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I'm a hobbyist programmer (with no formal education) looking to start doing small freelance jobs. One of the things that hobbyist programmers can get away with that those with a "real" job can't is lack of documentation. After all, you wrote it so you know how it works.

I feel a little silly asking because it seems like such a basic thing, but how do I document my code?

  • How should it be formatted?
  • How should it be presented? (HTML pages? LaTeX?)
  • What does/doesn't need to be documented?

...And maybe more specifics I haven't thought of.

I mostly program in PHP but also C#.

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marked as duplicate by gnat, MichaelT, Yannis Rizos Nov 26 '13 at 1:13

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Please specify which language you want to document, the standards and tools vary between languages. –  Eran Galperin Mar 2 '11 at 2:54
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Start with this: What was your software supposed to solve/do? Document the steps on how it does that first and foremost. –  Sergio Mar 2 '11 at 3:25
    
Please find existing code in existing open source projects. Please read that existing code. Then compare it with yours. Finally, after doing that, please ask specific questions based on the code you found. –  S.Lott Mar 2 '11 at 3:28
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6 Answers

up vote 8 down vote accepted

You should document:

  • the intent, the why;

and

  • what may not be obvious, the how.

Why did you optimise this bit, what exactly is that shortcut for, what is the result you expect, what's the requirement, the reason for it being there in the first place, where does this data get sent to, where do you get the input from, if this is multi-threaded, explain the model, if there is a database, explain the schema, the links, why...

Do not document the obvious. As to presentation there are many many ways to do this. I personally like inline comments (I'm an older kind of programmer and we did not have fancy tools back then - plus I just find it simple and straightforward). If you want something fancy, make sure it does not consume too much of your time or you'll very likely soon abandon it.

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Intent is often the most useful thing, I can look at code and understand what it does, but understanding why the developer did it that way can be very useful. –  Zachary K Mar 2 '11 at 11:19
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Read some of your own code you wrote 2 or more years ago.

Ask yourself what types of things are unclear, and leave you scratching you head upon reading. Those types of things (whatever they are, they will be different for different programmers) are what you want to start documenting first on any new code you develop, or old code you rewrite/reuse. Any formatting that slows down your understanding, change.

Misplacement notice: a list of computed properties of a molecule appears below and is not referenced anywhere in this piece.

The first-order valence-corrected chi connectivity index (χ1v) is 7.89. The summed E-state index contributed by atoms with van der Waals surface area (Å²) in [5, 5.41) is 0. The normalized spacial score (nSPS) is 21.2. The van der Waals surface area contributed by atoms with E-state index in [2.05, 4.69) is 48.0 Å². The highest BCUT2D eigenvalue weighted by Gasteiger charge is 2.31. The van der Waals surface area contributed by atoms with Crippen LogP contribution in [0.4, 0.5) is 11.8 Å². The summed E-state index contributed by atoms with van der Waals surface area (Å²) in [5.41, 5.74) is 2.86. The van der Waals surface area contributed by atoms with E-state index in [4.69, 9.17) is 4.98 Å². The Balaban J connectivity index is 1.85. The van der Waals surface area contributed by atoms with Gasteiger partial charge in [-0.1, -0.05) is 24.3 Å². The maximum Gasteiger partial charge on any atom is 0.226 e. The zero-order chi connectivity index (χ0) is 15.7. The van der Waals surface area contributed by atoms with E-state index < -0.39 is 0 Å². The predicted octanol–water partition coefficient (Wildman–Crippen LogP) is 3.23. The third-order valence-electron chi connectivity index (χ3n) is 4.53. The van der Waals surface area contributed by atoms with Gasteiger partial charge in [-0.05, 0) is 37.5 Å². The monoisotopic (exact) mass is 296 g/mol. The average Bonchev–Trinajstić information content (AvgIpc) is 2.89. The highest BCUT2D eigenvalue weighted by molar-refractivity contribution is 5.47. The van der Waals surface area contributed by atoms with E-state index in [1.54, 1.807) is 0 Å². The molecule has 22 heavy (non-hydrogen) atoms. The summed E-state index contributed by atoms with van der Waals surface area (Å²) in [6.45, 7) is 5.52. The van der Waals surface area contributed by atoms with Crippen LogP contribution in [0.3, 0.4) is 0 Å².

Or else, in 2 years...

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One thing you should include is the dependencies. If a function relies on something from over there then document what it is, where over there is, and why.

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Since you're using PHP, PHPDoc would be a good place to start. You can build your API documentation inline in the source and then use the same format to write tutorials and user documentation. You'll also get some flexibility as far as output format.

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I always start writing code by writing my comments first. Describe the flow of the program, and you'll start realizing what needs to be commented, and what doesn't. After you've started writing the code you embellish the parts that need additional explanation, and refine the parts that are self documenting.

After each class, function, or method is complete, I go back and add comments for a document generator like doxygen or PHPDoc. This will get you the actual API documentation.

Depending on who consumes my code, I'll write a formal description of operation document in either LaTeX or Word.

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Doxygen covers most languages. You'll have to spend some time understanding the syntax, but the big issue is what to document. Treat each function as a black box. Document what goes in and what goes out. Document what errors it traps, whether args can be null, whether it can return a null.

Remember, in only a few months you won't be able to figure out what the heck a function does. You are just saving yourself time.

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